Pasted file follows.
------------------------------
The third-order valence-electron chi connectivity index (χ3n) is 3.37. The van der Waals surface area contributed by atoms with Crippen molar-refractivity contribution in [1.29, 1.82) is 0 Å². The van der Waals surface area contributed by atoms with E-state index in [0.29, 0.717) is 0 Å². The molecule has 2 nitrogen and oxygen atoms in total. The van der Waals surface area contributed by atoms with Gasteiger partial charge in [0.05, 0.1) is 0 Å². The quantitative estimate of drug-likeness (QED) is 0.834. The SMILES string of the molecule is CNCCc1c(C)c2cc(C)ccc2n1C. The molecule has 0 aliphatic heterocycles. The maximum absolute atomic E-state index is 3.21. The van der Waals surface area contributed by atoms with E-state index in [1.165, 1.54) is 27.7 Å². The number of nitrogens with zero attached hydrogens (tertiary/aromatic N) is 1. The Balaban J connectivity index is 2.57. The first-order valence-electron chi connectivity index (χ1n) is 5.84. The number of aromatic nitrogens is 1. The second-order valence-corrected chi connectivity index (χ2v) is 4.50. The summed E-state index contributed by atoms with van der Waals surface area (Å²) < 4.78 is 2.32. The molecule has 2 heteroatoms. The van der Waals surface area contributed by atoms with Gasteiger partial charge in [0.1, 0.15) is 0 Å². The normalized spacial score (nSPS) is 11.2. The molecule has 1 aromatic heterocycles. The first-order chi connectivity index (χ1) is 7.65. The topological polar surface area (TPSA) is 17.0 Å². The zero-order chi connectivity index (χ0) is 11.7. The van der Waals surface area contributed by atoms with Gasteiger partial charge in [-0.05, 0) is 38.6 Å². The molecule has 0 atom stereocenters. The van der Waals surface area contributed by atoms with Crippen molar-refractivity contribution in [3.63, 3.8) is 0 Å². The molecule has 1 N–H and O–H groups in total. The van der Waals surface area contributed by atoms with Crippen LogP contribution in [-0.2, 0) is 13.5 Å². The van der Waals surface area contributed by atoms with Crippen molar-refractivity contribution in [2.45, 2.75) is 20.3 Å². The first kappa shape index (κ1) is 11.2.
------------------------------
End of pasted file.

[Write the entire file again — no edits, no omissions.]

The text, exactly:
The third-order valence-electron chi connectivity index (χ3n) is 3.37. The van der Waals surface area contributed by atoms with Crippen molar-refractivity contribution in [1.29, 1.82) is 0 Å². The van der Waals surface area contributed by atoms with E-state index in [0.29, 0.717) is 0 Å². The molecule has 2 nitrogen and oxygen atoms in total. The van der Waals surface area contributed by atoms with Gasteiger partial charge in [0.05, 0.1) is 0 Å². The quantitative estimate of drug-likeness (QED) is 0.834. The SMILES string of the molecule is CNCCc1c(C)c2cc(C)ccc2n1C. The molecule has 0 aliphatic heterocycles. The maximum absolute atomic E-state index is 3.21. The van der Waals surface area contributed by atoms with E-state index in [1.165, 1.54) is 27.7 Å². The number of nitrogens with zero attached hydrogens (tertiary/aromatic N) is 1. The Balaban J connectivity index is 2.57. The first-order valence-electron chi connectivity index (χ1n) is 5.84. The number of aromatic nitrogens is 1. The second-order valence-corrected chi connectivity index (χ2v) is 4.50. The summed E-state index contributed by atoms with van der Waals surface area (Å²) < 4.78 is 2.32. The molecule has 2 heteroatoms. The van der Waals surface area contributed by atoms with Gasteiger partial charge in [0.1, 0.15) is 0 Å². The normalized spacial score (nSPS) is 11.2. The molecule has 1 aromatic heterocycles. The first-order chi connectivity index (χ1) is 7.65. The topological polar surface area (TPSA) is 17.0 Å². The zero-order chi connectivity index (χ0) is 11.7. The van der Waals surface area contributed by atoms with Gasteiger partial charge in [-0.05, 0) is 38.6 Å². The molecule has 0 atom stereocenters. The van der Waals surface area contributed by atoms with Crippen molar-refractivity contribution in [3.63, 3.8) is 0 Å². The molecule has 1 N–H and O–H groups in total. The van der Waals surface area contributed by atoms with Crippen LogP contribution in [-0.2, 0) is 13.5 Å². The van der Waals surface area contributed by atoms with Crippen molar-refractivity contribution in [2.45, 2.75) is 20.3 Å². The first kappa shape index (κ1) is 11.2.